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Armstrong Beech Marketing Customer Feedback

The Value of the 'Thank you' and good feed back

The Value of the thank you/good feedback
I received a great email from Lou Fletcher, of Piccolo Property in Salisbury: “I love receiving your emails – they constantly remind me of all the things I *will* do when I can magic up some more hours in the day! Good tip about picking up the phone – you’re right – it is good to talk”!  

Just a couple of sentences; doesn’t take long. Nice to send. Great to receive. How often do
you give positive feedback and/or thanks? What more could you do?

Scary stats for why people stop buying from businesses:
 1% die
 3% move away
 5% follow a friend’s or relative’s recommendation
 9% find an alternative they perceive to be better quality or value
 14% are dissatisfied with the products or service
 And a massive 68% of people leave a business because of… indifference. They take
their business elsewhere simply because they do not feel valued.
Since a lot of time, money and effort are spent acquiring new clients, if existing clients leave
you because of indifference, you might as well be flushing £50 notes away!

Too often the only way for a customer to leave feedback is to go online and post a negative
review. Head off that negative word of mouth and encourage more happy customers to leave reviews by making it really easy. Give out lots of feedback and comment forms – and don’t forget that checkbox that says, “Yes, I give permission to use my comments in your marketing materials.”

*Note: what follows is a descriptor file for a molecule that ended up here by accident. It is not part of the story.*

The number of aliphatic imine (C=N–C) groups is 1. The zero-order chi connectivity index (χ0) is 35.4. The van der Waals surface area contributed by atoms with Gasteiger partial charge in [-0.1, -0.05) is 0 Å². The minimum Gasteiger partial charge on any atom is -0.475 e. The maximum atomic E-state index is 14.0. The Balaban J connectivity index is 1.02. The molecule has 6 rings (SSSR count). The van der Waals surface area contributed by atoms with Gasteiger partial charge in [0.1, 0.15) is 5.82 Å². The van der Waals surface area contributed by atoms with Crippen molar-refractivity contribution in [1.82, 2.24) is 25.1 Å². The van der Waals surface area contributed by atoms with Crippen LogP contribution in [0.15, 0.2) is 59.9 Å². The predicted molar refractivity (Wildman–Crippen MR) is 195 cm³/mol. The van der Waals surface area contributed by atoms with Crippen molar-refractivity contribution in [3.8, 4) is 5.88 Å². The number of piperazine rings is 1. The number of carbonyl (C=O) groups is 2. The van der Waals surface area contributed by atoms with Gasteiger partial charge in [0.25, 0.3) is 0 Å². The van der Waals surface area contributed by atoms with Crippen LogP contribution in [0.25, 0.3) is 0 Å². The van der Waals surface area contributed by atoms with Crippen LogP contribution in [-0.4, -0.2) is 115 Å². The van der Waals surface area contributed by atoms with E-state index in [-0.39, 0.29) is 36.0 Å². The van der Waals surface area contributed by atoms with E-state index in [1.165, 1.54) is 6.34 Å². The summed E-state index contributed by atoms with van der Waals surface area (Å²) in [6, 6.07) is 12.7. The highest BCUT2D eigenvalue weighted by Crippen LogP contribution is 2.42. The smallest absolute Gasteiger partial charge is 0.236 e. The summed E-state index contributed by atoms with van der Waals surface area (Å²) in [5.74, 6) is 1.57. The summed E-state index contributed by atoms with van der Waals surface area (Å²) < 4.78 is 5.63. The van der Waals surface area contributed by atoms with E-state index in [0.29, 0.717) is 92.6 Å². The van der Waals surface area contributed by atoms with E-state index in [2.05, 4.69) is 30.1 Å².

Get feedback from customers, friends, business associates, employees.
 Try to find out who is seeing your message and how they are seeing it
 When you first start working with a new client/customer ‘seed’ from the outset that you
will be asking them for a brief testimonial when the work is completed. Don’t feel
embarrassed to ask, and remember to do it!
 Thank clients for WOM referrals and recommendations. If someone is sending you lots
of referrals, send a small, quality gift as a thank you.
 Is your business appropriate for a loyalty scheme to be introduced?
 If someone has used your service, you could put together a brief questionnaire,
perhaps 6 questions. And if it’s only a quick transaction you had with the client, don’t
include lots of ‘subjective’ opinion questions. I received one last week and after 5
minutes I was only 37% through. I zapped it away and emailed back and said it was
too long! The power of stats from such surveys is powerful, though. “XX% of
customers reported being 99% satisfied with our work” – for example.

Always be willing to tweak and tune your offerings as you go, based on feedback.
Debbie Newman